an English translation of the novel

Page 247-249

We rode in a windowless houseboat like the one I took to the Temple of Purity. However, this time the boat went by the normal waterways and did not make pointless changes in direction to try to throw off our sense of direction, so I had a rough idea of where we were.

The dock was a normal dock as well. That was a little anticlimactic since I was expecting to be taken outside the Holy Barrier.

I spotted the town hall and library where my parents worked out of the corner of my eye as we headed toward a narrow alley branching off of the town’s main street.

The Ethics Committee was set up just outside the center of Hayring. It looked just like a normal shop until we entered the front gate. I saw a long hallway stretching out before me and realized it was actually a pretty big building.

We arrived at a quiet inner parlor. There was sandalwood incense burning and a scroll depicting winter peonies hanging in the alcove.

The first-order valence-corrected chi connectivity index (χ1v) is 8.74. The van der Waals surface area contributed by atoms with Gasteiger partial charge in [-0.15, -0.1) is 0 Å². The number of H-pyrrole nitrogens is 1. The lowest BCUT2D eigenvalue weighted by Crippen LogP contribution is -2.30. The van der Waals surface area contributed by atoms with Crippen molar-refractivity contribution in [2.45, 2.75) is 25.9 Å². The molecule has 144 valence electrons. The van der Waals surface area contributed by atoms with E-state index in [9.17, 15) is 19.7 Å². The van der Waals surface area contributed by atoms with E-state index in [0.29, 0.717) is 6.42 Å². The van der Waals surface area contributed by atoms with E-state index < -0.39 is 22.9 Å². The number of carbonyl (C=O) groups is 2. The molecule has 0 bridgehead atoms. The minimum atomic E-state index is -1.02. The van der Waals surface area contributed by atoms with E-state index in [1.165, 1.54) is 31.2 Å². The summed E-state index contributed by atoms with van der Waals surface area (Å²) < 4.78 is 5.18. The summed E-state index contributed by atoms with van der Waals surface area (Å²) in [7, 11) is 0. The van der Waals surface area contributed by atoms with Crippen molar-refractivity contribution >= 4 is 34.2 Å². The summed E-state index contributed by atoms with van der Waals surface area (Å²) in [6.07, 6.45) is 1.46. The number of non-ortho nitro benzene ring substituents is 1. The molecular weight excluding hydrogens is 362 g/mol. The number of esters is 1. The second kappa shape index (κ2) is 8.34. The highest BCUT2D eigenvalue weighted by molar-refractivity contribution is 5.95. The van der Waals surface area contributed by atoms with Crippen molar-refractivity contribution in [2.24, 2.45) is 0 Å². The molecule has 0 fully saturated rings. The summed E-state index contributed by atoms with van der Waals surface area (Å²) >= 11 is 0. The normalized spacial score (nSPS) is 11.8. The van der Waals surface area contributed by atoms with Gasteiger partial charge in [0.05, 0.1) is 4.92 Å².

Next to a large lacquered table were three deep purple floor cushions lit by the light filtering through the paper windows. We sat down apprehensively.

“Please wait here for a moment,” said the woman escorting us, and slid the door shut.

“What’s going on?” Maria and I asked Satoru in unison.

“You never told us your grandmother was the head of the Ethics Committee.”

“You haven’t been spying on us for her, have you?”

“Hey, wait a sec,” Satoru said, recoiling. “I didn’t know either.”

“Didn’t know what?”

“That my grandmother…I mean Tomiko Asahina was the head of the committee.”


“You’ve gotta be kidding me. How could you not? You’re her grandson.”

“Just hear me out.” Satoru backed away from us so hastily that he fell off the cushion. “You guys didn’t know who the head was either, right?”

“Yeah, so?”

“Unlike with other jobs, the members of the Ethics Committee aren’t public knowledge. The members keep their own identities secret as well.”

“Couldn’t you tell somehow?” Maria asked, still suspicious.

“Not at all,” Satoru said seriously, sitting up cross-legged.

“But she’s your grandmother,” she said obstinately.

“I’m perfectly aware of tha…”


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